Javier Polit - Unclogging the Technology Pipeline
Story By: Kristian Jaime
When it comes to seeing more diversity in the technology sector, the remedy starts with education.
Javier Polit, Chief Information Officer (CIO) for the Bottling Investments Group, The Coca-Cola Company, knows all too well that the climb to the top of the corporate ladder starts well before gainful employment.
“After a year of taking requirements when I was in college, I was an architecture major,” said Polit. “But then I took a few classes in technology and business systems and I really enjoyed them. He reached out to his father who supported his change of degree because he knew that would make him happy every time he went to work.
For a man used to racking up frequent flyer miles for business engagements, joining such a respected organization seemed like a natural fit.
“I started working for the Coca-Cola Company more than 13 years ago and it’s been a phenomenal experience,” continued Polit. “Early on, Polit was very attracted to the company because of his international experience, having lived and worked abroad. Coca-Cola being a truly global company and being ranked as one of the top companies in executive development was very attractive to Javier.
Success as a CIO is more than just digital and technological expertise; it is about understanding the business, finance, supply chain and many other key levers that drive revenue, operational efficiencies and effectiveness. Hiring the right person for the post is as much about vision as it is adaptability. Working in a modern market is very different than working in an emerging market.
“I’ve had the opportunity to do business in over 40 countries and it is rewarding to have the ability to understand, respect and work with various leaders. Different parts of the world have their own approaches and work ethics and a global leader needs to be equipped to work and lead with agility to share success. But at the end of the day, “technology solutions need to support each country’s profit & loss statements.” Polit said.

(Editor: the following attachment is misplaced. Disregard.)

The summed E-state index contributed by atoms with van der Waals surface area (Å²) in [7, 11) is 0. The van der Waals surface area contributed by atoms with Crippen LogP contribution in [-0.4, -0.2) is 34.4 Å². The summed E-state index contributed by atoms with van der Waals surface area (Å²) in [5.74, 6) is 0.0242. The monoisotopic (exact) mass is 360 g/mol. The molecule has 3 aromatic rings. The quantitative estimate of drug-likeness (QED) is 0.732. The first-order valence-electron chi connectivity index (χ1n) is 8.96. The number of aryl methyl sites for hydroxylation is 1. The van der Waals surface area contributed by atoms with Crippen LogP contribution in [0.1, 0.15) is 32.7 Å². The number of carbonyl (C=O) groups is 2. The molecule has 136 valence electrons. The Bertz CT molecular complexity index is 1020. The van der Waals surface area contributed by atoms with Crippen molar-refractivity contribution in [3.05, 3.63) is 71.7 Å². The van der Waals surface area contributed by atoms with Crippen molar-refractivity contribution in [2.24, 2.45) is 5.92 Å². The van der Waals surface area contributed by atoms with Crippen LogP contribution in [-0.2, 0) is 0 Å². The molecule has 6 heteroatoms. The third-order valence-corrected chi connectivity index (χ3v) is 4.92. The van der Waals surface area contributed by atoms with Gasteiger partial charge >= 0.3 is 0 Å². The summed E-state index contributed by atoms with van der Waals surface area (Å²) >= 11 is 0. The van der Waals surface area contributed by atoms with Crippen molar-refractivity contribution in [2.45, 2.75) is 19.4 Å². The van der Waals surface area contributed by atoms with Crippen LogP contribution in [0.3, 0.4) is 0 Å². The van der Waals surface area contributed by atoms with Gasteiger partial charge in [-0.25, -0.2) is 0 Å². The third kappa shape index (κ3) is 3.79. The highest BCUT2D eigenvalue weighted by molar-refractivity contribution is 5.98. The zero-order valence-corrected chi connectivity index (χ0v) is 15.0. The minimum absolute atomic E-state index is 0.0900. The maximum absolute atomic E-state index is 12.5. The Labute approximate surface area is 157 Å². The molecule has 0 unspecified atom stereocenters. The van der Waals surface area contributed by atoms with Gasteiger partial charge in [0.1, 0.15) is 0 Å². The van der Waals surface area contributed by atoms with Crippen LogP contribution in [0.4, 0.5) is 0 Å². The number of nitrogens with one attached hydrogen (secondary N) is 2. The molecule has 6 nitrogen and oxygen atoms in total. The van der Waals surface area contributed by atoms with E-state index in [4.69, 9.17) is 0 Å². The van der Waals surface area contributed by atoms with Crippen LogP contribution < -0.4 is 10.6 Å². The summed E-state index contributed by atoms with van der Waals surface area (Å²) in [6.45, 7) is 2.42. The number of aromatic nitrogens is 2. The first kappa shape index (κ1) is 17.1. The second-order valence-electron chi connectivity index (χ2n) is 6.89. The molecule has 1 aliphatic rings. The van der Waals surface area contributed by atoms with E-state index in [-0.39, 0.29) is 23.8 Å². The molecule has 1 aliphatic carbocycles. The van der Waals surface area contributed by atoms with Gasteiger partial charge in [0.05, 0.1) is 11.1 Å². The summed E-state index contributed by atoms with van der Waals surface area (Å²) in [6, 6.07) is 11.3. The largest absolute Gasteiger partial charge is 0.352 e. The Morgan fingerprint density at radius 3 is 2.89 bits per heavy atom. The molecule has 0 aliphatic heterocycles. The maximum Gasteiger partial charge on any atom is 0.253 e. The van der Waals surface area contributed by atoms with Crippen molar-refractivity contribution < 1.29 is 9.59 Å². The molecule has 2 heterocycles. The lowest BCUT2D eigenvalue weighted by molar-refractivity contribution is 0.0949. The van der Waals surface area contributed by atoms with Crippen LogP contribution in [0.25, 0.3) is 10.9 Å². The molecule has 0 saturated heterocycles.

With such varying conditions in each market, the best solutions to maximizing sustained profitability are the ones most sensitive to each economic circumstance. Companies with a global profile like Coca-Cola have been more than trendsetters in the field of integrating technology.
They have been at the forefront of branding and assembling a diverse workforce into a business model that is constantly evolving and innovating. The process of staying ahead of the technology curve is far from easy. That is why creativity plays as much of a role in international commerce as technical prowess.
“I’ve been very fortunate to have four or five real mentors throughout my career that have helped shape who I am today. By the age of 27, I told one of my technology partners that I wanted to be a Chief Information Officer one day,” Polit said.
Ever since Javier learned the value of hard work – doing math homework with his mother or being instilled with the importance of academia by his father – integrity was a central theme in any undertaking. That is as much the case now with his role at The Coca-Cola Company.
“You always want to lead from the front and have transparent discussions with business leaders and stakeholders. Stepping up to the line is not easy but yields authenticity and transparency. Hard work is something that pays off over time so I tell my team members to stay focused and stay in line with our values,” Polit said.
Polit’s career may have started in his family home with a strong set of values, but it quickly moved into the classroom.
Originally born in Ecuador, Polit earned a Master’s of Business Administration from Purdue University, Master’s of International Management from Budapest University of Economics and Science, Master’s of International Business Administration from Tilburg University in the Netherlands, Master’s of Science from Barry University, and a Bachelor’s in Business Administration from the University of Miami, with Magna Cum Laude and Cum Laude recognitions and is a graduate of the Harvard Business School Advance Management Program.
“Leading is a privilege. Today, as leaders, we must recognize that someone believed in us and gave us that opportunity to have controlled failures so we could continue to grow,” Javier said.
“It’s our responsibility to give back in that same manner. We also need to level the playing field, in breaking down the digital divide, providing global access to the Internet and technology and especially leveling women’s compensation, since they control over $1 trillion in purchasing power. You want them to have a seat at the table.”
Polit cites the large segment of the projected Hispanic population by 2050 as an obligation to be present in schools to create those vital early mentorships. Addressing the technology pipeline shortage means finding early opportunities to interact with technology and the individuals at its helm like Javier.
The early stages of climbing the corporate ladder are never easy and it requires hard choices. But they get easier knowing that success like that achieved by Polit is real and extraordinary.